Jetze Plat eyes latest landmark of an extraordinary career at Tokyo 2020
Netherlands’ Jetze Plat is quite simply one of the greatest para triathletes ever to take up the sport. With four consecutive world titles and a Rio 2016 Paralympic gold in the PTWC (wheelchair) class to his name, there are few who can match his record nor, for that matter, his remarkable physical strength. Listen to the full interview on the latest episode of the World Triathlon Podcast on Apple, Google or Spotify.
Born with an upper leg that was shorter on the left and completely missing on the right, Jetze’s upper body assumed huge importance to him from a young age. Whether it was climbing the stairs at home or keeping up with his siblings on his handbike, the strength he naturally developed would become his not-so-secret weapon in the world of international sport.
“One of my first goals in life was to have strong shoulders,” says Plat. “It started off as fun with biking aged five, as well as to find some independence, then I started swimming from the age of eight, then later on playing water polo in a normal team… Luckily I was born with bad legs but strong shoulders.”
It is testament to his abilities that earlier this year he was invited for a second successive time to a winter training camp in Namibia with the Dutch Olympic Triathlon squad, hitting the pool and the track with the likes of Jorik Van Egdom, Marco Van Der Stel, Rachel Klamer and Richard Murray and putting final preparations together for Tokyo 2020.
“In 2019, (Dutch national coach) Louis Delahaije asked if I could join the camp ahead of Tokyo, believing it would be good for me and that I could help motivate them too, and I was really proud to receive that call. I joined them for three and a half weeks last year and it was great. They’re a really nice team, so when Louis called me back again for this year I was glad to join them again.”
“In the swimming pool it’s always hard”, he admits. “I usually train alone, and the level there was really high, but that’s good for me. In the racing chair it is hard to combine with the runners but fortunately on the bike I’m strong enough to train with them. The swimming is probably the biggest part, but the whole schedule is so high level.”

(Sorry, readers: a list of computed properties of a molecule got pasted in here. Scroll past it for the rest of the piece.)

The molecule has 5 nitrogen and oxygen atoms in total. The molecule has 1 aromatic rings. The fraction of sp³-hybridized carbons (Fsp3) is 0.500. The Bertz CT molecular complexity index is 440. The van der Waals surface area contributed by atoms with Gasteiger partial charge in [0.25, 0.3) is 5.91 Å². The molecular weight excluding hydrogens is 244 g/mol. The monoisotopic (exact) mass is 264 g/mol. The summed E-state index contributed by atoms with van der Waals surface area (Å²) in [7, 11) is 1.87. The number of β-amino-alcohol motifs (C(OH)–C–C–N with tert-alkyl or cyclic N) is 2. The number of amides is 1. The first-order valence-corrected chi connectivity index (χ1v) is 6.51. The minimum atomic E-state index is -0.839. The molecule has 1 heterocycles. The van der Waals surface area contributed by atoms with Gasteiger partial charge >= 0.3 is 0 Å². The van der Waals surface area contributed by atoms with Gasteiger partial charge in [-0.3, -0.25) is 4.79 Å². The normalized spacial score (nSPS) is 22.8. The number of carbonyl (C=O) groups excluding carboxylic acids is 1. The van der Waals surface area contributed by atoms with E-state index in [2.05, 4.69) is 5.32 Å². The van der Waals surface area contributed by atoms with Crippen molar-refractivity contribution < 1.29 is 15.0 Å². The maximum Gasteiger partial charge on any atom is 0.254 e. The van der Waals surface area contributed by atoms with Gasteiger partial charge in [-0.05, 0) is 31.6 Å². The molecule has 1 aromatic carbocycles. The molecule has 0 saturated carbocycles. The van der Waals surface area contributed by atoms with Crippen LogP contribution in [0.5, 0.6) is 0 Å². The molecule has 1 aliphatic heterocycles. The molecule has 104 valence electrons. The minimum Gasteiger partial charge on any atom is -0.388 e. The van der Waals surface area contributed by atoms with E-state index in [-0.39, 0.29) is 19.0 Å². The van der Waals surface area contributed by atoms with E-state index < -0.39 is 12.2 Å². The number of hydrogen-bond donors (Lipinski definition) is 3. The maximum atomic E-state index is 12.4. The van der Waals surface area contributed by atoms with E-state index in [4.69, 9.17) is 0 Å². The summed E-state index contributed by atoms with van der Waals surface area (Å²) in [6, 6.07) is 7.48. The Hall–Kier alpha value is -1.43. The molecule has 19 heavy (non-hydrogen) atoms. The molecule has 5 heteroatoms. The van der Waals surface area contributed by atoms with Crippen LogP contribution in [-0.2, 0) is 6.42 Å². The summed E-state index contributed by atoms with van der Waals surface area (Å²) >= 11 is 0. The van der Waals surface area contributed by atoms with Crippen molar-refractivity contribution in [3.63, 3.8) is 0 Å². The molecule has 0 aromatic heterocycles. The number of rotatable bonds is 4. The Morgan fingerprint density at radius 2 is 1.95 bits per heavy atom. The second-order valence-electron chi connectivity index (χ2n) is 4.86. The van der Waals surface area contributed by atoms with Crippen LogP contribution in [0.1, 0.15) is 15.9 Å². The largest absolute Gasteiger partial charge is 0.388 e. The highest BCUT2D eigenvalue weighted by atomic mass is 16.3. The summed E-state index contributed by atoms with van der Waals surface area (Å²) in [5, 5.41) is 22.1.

The journey into para triathlon may not have been quite as smooth as a look through his impressive list of results would suggest, however. Debuting in the hand-cycling at the London 2012 Paralympics, the ever-competitive Plat had only one thing on his mind: medals. After finishing fourth, his motivation fell off so badly that he didn’t even want to get back on the bike again for months afterwards.
Instead, he hit the pool, setting himself a new challenge; to be able to do 100m freestyle in a minute. He may have got frustrated once again having never quite beaten an agonisingly close 1:01, but it did combine with the IPC’s announcement that para triathlon was to be included in the Rio 2016 programme. Having already tried the world of swim-bike-run just for fun in the past, Plat decided the time was right for the new challenge.
“So in 2013 I started some national para triathlon races and then it was time for the London Grand Final and I was so motivated once again it was clear I had to give it a try. We still laugh about those first World Championships. I think I was 8 minutes or something in front off the bike, and the rest of the field were like ‘who is this guy, what is he doing?’ but I was so slow on the running part (in the racing chair) that I lost a lot of time and Bill Chaffey passed me just before the finish line. We then knew the focus had to be the racing chair from winter 2013 to 2014 and I got better and better and then I was fast enough to not have Bill pass me anymore!”
Since then, Plat has smashed Kona records, finishing in under nine hours (the important thing is “to not think about how hard it is or how painful your shoulders are”), continued international hand cycling and dominated the PTWC class in para triathlon.
In fact, the two flat tyres the now 30-year-old suffered at the Chicago Grand Final in 2015 was the only time since that first wake up call at the hands of the great Bill Chaffey that he hasn’t finished first in a World Triathlon race. They also stopped him from gaining automatic qualification to Rio 2016, but that unexpected change in plans didn’t stop him winning Paralympic gold. Somehow it is hard to see how the one-year delay to Tokyo 2020 could derail his ambitions to top the podium again when Jetze Plat looks to defend his title on the morning of 29 August 2021.
Powered by RedCircle
Related Event: Tokyo 2020 Paralympic Games
|Results: PTWC Men|
|1.||Jetze Plat H2||NED||00:57:51|
|2.||Florian Brungraber H2||AUT||00:59:55|
|3.||Giovanni Achenza H1||ITA||01:02:05|
|4.||Geert Schipper H2||NED||01:03:01|
|5.||Ahmed Andaloussi H1||FRA||01:04:45|
|Results: PTS5 Men|
|Results: PTWC Women|
|1.||Kendall Gretsch H2||USA||01:06:25|
|2.||Lauren Parker H1||AUS||01:06:26|
|3.||Eva María Moral Pedrero H1||ESP||01:14:59|
|4.||Jessica Ferreira H1||BRA||01:16:23|
|5.||Brenda Osnaya Alvarez H1||MEX||01:16:32|
|Results: PTVI Women|
|1.||Susana Rodriguez B1||ESP||01:07:15|
|2.||Anna Barbaro B1||ITA||01:11:11|
|3.||Annouck Curzillat B1||FRA||01:11:45|
|4.||Alison Peasgood B2||GBR||01:11:47|
|5.||Jessica Tuomela B1||CAN||01:12:53|
03:00 - 29 Apr, 2020
04:15 - 01 Sep, 2019
03:59 - 27 Apr, 2019